Though it received indifferent or sneering reviews in 1958, Vertigo saw a huge, almost alarming turnaround in critical reception over subsequent decades, so much so that it now competes with the once-untouchable Citizen Kane on many “best film” polls. (Note: I find it strange and vaguely disturbing that any one film – be it Citizen Kane or Vertigo or Faster Pussycat, Kill Kill for that matter – could inspire such consensus among motley groups of movie-lovers; it almost feels like there’s some secret society deciding these things. I would be much more interested in a collection of top-10 lists prepared by 20 different people, which mentions 200 separate films with no repetition. Like some of these.)
Vertigo isn't my personal favourite among Hitchcock’s films (at this point in time, it isn’t even in my ever-shifting top 5: those would currently be Psycho, Strangers on a Train, Notorious, Rope and The Trouble with Harry). It’s always fallen in the “admire more than love” category for me, so it might seem paradoxical that I’ve been compelled to revisit it many times – on one occasion, greatly inconveniencing myself to catch a film-festival screening – and my admiration has increased with each viewing. For starters, I’m always struck anew by the sheer beauty of the film (thank FSM for the print-restoration that took place in the mid-1990s, when the negative was in dire shape). It’s truly lovely to look at, full of lengthy wordless sequences and some very evocative use of San Francisco locations such as the Golden Gate Bridge and the sloping streets.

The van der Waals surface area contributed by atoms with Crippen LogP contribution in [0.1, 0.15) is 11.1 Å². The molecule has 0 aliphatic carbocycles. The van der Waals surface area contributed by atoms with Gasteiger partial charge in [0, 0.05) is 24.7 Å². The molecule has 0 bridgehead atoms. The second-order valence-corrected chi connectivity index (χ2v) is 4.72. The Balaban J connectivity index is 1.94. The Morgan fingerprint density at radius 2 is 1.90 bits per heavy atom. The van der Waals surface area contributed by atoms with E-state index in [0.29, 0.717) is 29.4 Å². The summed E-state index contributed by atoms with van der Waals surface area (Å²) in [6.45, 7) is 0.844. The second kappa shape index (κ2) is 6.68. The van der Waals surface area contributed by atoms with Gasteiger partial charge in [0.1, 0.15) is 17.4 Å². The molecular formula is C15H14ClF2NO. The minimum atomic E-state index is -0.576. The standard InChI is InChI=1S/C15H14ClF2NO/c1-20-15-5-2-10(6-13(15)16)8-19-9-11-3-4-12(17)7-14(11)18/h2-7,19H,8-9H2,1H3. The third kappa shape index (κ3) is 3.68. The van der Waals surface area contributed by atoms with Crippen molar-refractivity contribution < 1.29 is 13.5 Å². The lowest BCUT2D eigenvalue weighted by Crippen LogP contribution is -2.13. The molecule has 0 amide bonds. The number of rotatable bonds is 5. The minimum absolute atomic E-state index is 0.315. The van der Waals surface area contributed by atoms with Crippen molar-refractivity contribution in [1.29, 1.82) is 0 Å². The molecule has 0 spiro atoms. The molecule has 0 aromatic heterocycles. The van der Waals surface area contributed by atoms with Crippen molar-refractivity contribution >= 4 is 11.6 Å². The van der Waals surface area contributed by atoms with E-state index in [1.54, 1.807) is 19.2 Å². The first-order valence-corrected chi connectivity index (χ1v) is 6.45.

I’m almost certain that no other Hitchcock film has as many dissolves as this one does, and while that in itself doesn’t have to mean anything, in Vertigo these dissolves have the effect of heightening the relationship of each shot to the next, and of making each seem like a vital part of a living, breathing organism. Scene by scene, this film is more rigorous and compact than anything else Hitchcock did, with the possible exception of The Birds and Notorious – you can almost sense the director agonising over every frame, making sure that it fits in perfectly with the overall look and mood. Adding greatly to its effect, of course, are Bernard Herrmann’s lush music score and Stewart’s daring performance as a man who starts off by being eminently likable (in the classic Jimmy Stewart tradition) but who gradually reveals a very dark side - one that's all the more disturbing if you can relate to it.
The film begins with a haunting prologue – a scene that can, in retrospect, be viewed almost independently from the main narrative – that shows detective Scottie Ferguson (Stewart) discovering (in the worst imaginable situation) that he suffers from a paralysing fear of heights. Though advised to recuperate for a few weeks, Scottie is intrigued when an old college friend asks him to follow his wife Madeleine (Kim Novak), who may be possessed by the spirit of an ancestor. Unaware that he is being used as the set-up in an elaborate murder scheme, the detective finds himself falling in love with Madeleine and becoming her protector. When she dies, in an incident that might have been prevented if it weren’t for his vertigo, the guilt-stricken Scottie withdraws into himself – until, one day, he meets a woman, Judy, who bears a strong physical resemblance to his deceased love. He pursues her, they become close and then, unmindful of her feelings, he sets about trying to refashion her in the image of Madeleine.